Some economists believe that if Australia had rebuilt its manufacturing sector broadly proportionate to the country’s needs, the sector would grow by almost 50% and would create benefits in exports, incomes, innovation, and jobs.
Jim Stanford, economist and director of the Centre for Future Work, based at the Australia Institute, retweeted an article on a new research from the early days of the Covid-19 pandemic revealing Australia to rank last among all the Organisation for Economic Co-operation and Development (OECD) countries for manufacturing self-sufficiency.
The Covid-19 pandemic, as result, had reminded Australians about the importance of manufacturing essential equipment and others supplies, while the Covid-19 recession created a huge economic void that could have been filled by a more revitalised manufacturing sector, experts believe.
The new report called A Fair Share for Australian Manufacturing highlights how the coronavirus pandemic has exposed the strategic importance of Australia’s domestic manufacturing, while documenting its decline in recent years. It also reveals the benefits that could have been reaped with a thriftier manufacturing sector, including $180bn in new sales, $50bn in additional GDP, and over 400,000 new jobs.
Shane Oliver, head of investment strategy and chief economist at AMP Capital, shared an analysis on the G3 economies, including US, Japan, and the Euro area, and Australia’s composite business conditions Purchasing Managers’ Index (PMI). The analysis found that with the fading of the Omicron wave, business conditions PMIs rebounded in Australia in February 2022 with the composite PMI up nine points to a strong 55.9 driven primarily by services but also with increased manufacturing.
Oliver further tweeted that the prevailing direction of economic trends in the manufacturing and service sectors were consistent with the Omicron impact having been low and short, while the GDP continued to recover in the first quarter of the year.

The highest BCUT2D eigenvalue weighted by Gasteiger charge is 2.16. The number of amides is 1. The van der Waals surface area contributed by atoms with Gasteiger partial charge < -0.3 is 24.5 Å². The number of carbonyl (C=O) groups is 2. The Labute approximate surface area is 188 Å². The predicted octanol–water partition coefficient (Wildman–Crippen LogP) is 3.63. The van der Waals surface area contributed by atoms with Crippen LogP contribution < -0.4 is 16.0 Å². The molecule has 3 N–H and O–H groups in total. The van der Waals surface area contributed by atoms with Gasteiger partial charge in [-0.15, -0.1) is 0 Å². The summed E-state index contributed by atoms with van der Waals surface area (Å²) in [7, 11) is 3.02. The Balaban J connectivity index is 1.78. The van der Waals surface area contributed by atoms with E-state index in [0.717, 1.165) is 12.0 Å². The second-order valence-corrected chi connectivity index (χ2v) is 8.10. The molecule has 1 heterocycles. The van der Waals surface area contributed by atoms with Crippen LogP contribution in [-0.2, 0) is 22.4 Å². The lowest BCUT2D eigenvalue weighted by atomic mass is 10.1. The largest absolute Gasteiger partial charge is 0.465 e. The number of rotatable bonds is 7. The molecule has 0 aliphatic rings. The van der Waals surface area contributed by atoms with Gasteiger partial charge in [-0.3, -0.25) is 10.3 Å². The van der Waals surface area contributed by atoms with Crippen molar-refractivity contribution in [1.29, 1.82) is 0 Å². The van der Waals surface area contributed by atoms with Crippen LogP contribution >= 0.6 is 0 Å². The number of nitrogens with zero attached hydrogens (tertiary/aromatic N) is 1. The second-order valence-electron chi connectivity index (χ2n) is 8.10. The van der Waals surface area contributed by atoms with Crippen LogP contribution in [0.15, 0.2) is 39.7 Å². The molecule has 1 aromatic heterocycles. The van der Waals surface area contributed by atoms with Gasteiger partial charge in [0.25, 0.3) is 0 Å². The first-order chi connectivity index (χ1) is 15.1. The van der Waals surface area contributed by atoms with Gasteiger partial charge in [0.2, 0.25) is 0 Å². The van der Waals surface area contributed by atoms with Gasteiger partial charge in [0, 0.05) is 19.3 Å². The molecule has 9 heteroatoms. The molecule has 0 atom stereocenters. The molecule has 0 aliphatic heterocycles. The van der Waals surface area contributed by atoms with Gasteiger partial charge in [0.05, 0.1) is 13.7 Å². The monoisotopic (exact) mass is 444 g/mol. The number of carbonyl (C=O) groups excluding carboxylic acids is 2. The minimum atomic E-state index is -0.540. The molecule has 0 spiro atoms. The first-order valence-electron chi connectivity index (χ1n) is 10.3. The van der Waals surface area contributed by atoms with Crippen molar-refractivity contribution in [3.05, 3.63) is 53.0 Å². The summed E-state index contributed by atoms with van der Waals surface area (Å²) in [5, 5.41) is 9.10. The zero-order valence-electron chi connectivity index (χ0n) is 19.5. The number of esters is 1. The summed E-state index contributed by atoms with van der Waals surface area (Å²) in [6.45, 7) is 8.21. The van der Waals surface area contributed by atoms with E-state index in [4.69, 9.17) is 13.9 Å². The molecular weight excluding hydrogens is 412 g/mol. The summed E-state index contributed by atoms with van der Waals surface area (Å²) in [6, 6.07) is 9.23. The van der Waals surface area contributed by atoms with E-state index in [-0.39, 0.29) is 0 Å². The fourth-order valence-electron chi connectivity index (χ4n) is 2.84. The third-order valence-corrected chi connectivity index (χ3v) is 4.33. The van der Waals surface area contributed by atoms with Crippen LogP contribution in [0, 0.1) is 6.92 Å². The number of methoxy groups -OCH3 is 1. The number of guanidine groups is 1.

Paul Krugman, economist and a distinguished professor of economics at the Graduate Centre of the City University of New York, shared an article by Adam Tooze, a historian and professor at Columbia University, on Canada finally acting against the low-intensity insurrection, which did not actually reflect a working-class truckers uprising against the Covid-19 vaccine mandate imposed by the US to enter its borders, but about transport links as pressure points.
Tooze pointed out that whereas the protests in Ottawa posed a political challenge to the Trudeau government and his Covid policy, the obstruction of the Ambassador bridge between Detroit and Windsor caused significant economic damage and was more suggestive of a classic labour protest.
However, Tooze also explained that these protests have been disowned by the Canadian labour movement and the blockades are being considered a rogue movement. Additionally, experts state that nearly 90% of the Canadian truckers are vaccinated against Covid, and comparatively few of those protesting are professional truck drivers.
The Ottawa protests are not only embarrassing for the government, Tooze writes, but the bridge protests in Windsor could pose as a real economic threat. Canada is America’s largest trading partner, outranking both China and Mexico. In 2021, about $664bn worth of goods moved between the two countries during a waning but persistent pandemic. The state of Michigan estimated that 30% of the total goods moved over the Ambassador Bridge linking Detroit and Windsor, in Ontario.